Cons of Onboard Wi-Fi

No Performance Difference to be Expected

Compared to a PCIe WiFi Card, there isn’t any visible performance difference between onboard or a PCIe WiFi Card.

The actual difference is made by the version of the WiFi, its frequency range, channel bandwidth, access scheme etc. (We cover this in the FAQ section below) 

Hinders Upgradability

One significant disadvantage of having an onboard WiFi is that it hinders upgradability of the WiFi network.

There may be faster options for accessing Wi-Fi in the future with greater range, higher speeds and lower latency.

With onboard Wi-Fi, upgrading the built in WiFi is not a possible option and you will end up having to settle for the speeds that are provided by your board’s onboard Wi-Fi adapter.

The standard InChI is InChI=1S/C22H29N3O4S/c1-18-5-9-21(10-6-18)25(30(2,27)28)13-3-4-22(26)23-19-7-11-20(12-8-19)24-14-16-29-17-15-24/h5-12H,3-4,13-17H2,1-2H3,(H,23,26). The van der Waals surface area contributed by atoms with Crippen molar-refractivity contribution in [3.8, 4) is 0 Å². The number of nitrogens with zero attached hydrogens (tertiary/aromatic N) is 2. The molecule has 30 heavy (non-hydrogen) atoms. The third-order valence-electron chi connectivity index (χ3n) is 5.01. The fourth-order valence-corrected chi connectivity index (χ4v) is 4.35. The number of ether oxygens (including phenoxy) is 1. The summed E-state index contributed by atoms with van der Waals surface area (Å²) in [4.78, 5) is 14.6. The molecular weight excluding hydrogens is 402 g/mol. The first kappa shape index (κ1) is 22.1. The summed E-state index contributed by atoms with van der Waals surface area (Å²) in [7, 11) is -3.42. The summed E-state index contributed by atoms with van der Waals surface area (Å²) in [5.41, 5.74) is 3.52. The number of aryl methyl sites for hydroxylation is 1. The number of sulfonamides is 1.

For example, if your motherboard comes with WiFi 5 card, you will not be able to upgrade it to the newer WiFi 6.

Marginally More Expensive than Non-WiFi Version

Additionally, all things considered, a motherboard with onboard Wi-Fi is more expensive compared to one without it. There are exceptions though.

This might be something that users who don’t really need WiFi on their desktop would have to consider.

May Have to Sacrifice on a Certain Feature

If a motherboard features an onbaord WiFi, it may come at a cost of another subcomponent. This is because, the amount of PCIe lanes a system has are limited.

For instance, the ASRock A520M/AC (WiFi) does not feature the VGA port whereas the ASRock A520M-HDV (Non WiFi) does.

Asrock A520M HDV
Non WiFi version has VGA Port

What is a Wi-Fi Card?

PCIe wifi card featured
PCIe WiFI Cards slot into PCIe X1 slots

A Wi-Fi card is a high-speed PCIe device that adds Wi-Fi support for a motherboard by connecting to one of its PCIe slots.

Wi-Fi cards themselves are relatively affordable, but compared to USB WiFi, they can be a little more expensive. However, for users with a PCIe slot to spare, this maybe the best option for fast wireless connections.